3D bioprinter for printing human skin

A team of researchers from Carlos III University of Madrid (UC3M) has demonstrated, for the first time, that, using the new 3D printing technology, it is possible to produce functional human skin.

José Luis Jorcano, professor in UC3M's department of Bioengineering, said that this skin “can be transplanted to patients or used in business settings to test chemical products, cosmetics or pharmaceutical products in quantities and with timetables and prices that are compatible with these uses.”

This printed human skin is said to replicate the natural structure of the skin: the external layer, the epidermis with its stratum corneum, which acts as protection against the external environment, together with another thicker, deeper layer, the dermis. This last layer consists of fibroblasts that produce collagen, the protein that gives elasticity and mechanical strength to the skin.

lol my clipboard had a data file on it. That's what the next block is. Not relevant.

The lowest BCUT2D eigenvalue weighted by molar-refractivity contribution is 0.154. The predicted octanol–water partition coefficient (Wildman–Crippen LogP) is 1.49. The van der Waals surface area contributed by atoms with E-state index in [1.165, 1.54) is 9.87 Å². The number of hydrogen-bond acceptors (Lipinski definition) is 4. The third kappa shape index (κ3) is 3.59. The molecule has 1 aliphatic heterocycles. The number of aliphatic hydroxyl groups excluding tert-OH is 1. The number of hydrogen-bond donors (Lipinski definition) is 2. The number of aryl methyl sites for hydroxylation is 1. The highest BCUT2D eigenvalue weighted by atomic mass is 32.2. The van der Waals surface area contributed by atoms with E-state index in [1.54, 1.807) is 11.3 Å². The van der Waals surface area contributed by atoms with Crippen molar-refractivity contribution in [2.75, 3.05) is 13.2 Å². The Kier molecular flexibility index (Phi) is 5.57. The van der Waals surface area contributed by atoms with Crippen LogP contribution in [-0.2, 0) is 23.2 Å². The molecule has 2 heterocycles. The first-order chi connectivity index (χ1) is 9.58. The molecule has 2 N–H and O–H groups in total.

Bioinks are key to 3D bioprinting, according to the researchers. When creating skin, instead of cartridges and coloured inks, injectors with biological components are used. The act of depositing these bioinks is controlled by a computer, which deposits them on a print bed in an orderly manner to then produce the skin.

The process for producing these tissues can be carried out in two ways: to produce allogeneic skin, from a stock of cells, done on a large scale, for industrial processes; and to create autologous skin, which is made case by case from the patient's own cells, for therapeutic use, such as in the treatment of severe burns.

“We use only human cells and components to produce skin that is bioactive and can generate its own human collagen, thereby avoiding the use of the animal collagen that is found in other methods,” the researchers say.

Currently, this development is in the phase of being approved by different European regulatory agencies to guarantee that the skin produced is satisfactory for use in transplants on burn patients and those with other skin problems. In addition, these tissues can be used to test pharmaceutical products, as well as cosmetics and consumer chemical products where current regulations require testing that does not use animals. The researchers are also researching ways to print other human tissues.

Author
Tom Austin-Morgan

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